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Afghanistan: Five Years After The Taliban
December 22, 2006 11:19 GMT
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A woman in Kabul shows that she voted in Afghanistan's October 2004 presidential election (AFP) - In the five years since the overthrow of the Taliban, Afghanistan has seen several major political achievements -- approving a new constitution in January 2004, choosing a president in October 2004, and electing a new parliament in September 2005. The result is a motley legislature intended to ensure that Afghanistan's many regions, factions, tribes, and ethnic groups are represented.
Delegates discuss issues at the Loya Jirga in Kabul in December 2003 (epa) - Efforts to balance the numerous demands reflect the government's limited power. Major cities are under its control, but beyond the capital, its authority is shaky. In the south, an insurgency is directly aimed against the central authorities; in the north, loyalty to local warlords makes it difficult for the government to impose its will.
A U.S. soldier patrols the 19th-century Khir-Kot fort in Paktika Province in October 2004 (epa) - When the U.S.-led international coalition force overthrew the Taliban, it secured the major cities, but elsewhere focused on hunting the remnants of the Taliban and Al-Qaeda, rather than on establishing order and maintaining day-to-day security. In 2006, insurgents stepped up activities in the south and southeast, prompting NATO to increase its presence in four southern provinces substantially.
A Pakistani soldier monitors the Afghan-Pakistan border in 2005 (epa) - The challenge of uprooting the insurgents is hard because many are based in tribal parts of Pakistan. The ease with which they cross the long border has aggravated long-standing tensions. Pakistani forces launched major operations in 2006 in border areas, but suspicions remain in Afghanistan that some in Islamabad are keen to keep Afghanistan a weak client state.
Afghans harvesting opium poppies in Kandahar Province (AFP) - Warlords across the country are using drug money to build up their power. The government is trying to eradicate poppy production, but most of the drugs come the south where the government's control is most nominal. Five years later, there is a danger, the UN warns, that Afghanistan will become a narco-state. Heroin production is feeding corruption, instability, and a growing number of Afghan addicts.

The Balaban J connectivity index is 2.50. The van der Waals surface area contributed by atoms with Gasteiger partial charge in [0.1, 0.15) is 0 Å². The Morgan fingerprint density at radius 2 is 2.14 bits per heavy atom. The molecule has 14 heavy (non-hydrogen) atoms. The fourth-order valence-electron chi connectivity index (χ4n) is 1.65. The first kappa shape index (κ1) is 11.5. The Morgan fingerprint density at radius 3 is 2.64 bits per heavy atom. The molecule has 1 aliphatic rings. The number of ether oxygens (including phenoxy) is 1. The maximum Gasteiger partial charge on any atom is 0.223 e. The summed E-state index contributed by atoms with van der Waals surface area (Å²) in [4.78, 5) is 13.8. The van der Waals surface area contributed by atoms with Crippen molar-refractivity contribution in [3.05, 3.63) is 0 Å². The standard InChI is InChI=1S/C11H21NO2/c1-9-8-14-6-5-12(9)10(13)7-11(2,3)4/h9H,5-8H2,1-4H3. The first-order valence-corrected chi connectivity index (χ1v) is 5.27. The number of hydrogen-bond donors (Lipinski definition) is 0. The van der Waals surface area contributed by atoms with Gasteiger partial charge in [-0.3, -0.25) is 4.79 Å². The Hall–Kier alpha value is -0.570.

An Afghan man waits for customers at a market in Jalalabad (epa) - The government is trying to encourage Afghans to turn to other crops and businesses, such as carpet making. But in rural areas, even when there are other crops, getting them to market remains difficult, as the road system is poor. Still, there are important signs of an economic revival and some areas in the west and north have seen a substantial recovery.
An elderly fruit vendor sets up shop inside a bullet-riddled car in Kabul (epa) - The government raises pitifully little in taxes. Yet it faces a reconstruction effort of huge proportions. Inevitably, Afghanistan is critically dependent on foreign aid to develop, and roughly one in 10 Afghans still requires food aid to subsist.
Afghan children carry water to their homes in Kabul (epa) - Much foreign aid has been promised – $4.5 billion in January 2002 and another $4.5 billion in March 2004 – but not all of it has been delivered. The scale of the need is evident in figures that, for example, say that fewer than one in four Afghans has access to safe drinking water. And, in a country prone to drought, and earthquake, additional emergency aid may always be needed.
A boat lies on the bottom what used to be the Kargah Lake, dried up after three years of drought (AFP) - The country's environment was shattered by decades of war. In 1980, around 3 percent of the country was wooded; the figure is now less than 1 percent. Most of its wildlife – including leopards and eagles – is now endangered. Pitiful rainfall and the collapse of the water-management system resulted in chronic drought that displaced millions between 1998 and 2002.
An Afghan widow and her children at the Hazara cemetery in Kabul (epa) - Afghanistan lacks a clear set of laws. The new constitution embraces secular principles, but also states that "no law can be contrary to the beliefs and provisions of the sacred religion of Islam." Resolving any contradictions depends on the Supreme Court – dominated by religious conservatives.
A man walks a horse carrying his wife through a street devastated by an earthquake in 2002 (AFP) - Under the constitution, women enjoy equal rights. In practice, the lives of women, particularly in the countryside, follow old patterns: no schooling, early arranged marriage, and – in a shocking number of cases – death during childbirth. Still, there have been improvements: girls can go to school, and women can work, appear on television, and sing in public.
Girls study in an open-air class while waiting for a new school to be built in the background (epa) - In 2001, the Afghan education system barely existed. There has been some improvement, but Afghanistan remains largely illiterate -- more than three in five adults cannot read or write. Moreover, one of the early achievements – the return of at least a few girls (6 percent or so) to the schoolroom – is now in reverse in parts of the country, with the Taliban targeting schools.
Afghan refugees ready to leave Pakistan for Afghanistan in March (epa) - Refugees who returned after the war found their homes destroyed, their fields barren, and the country's infrastructure in ruins. Still, it was undoubtedly freer than when they left and, in most areas, more peaceful. They returned in massive numbers -- the government puts the figure at 4.5 million -- to help rebuild their homeland.
Afghanistan: Five Years After The Taliban
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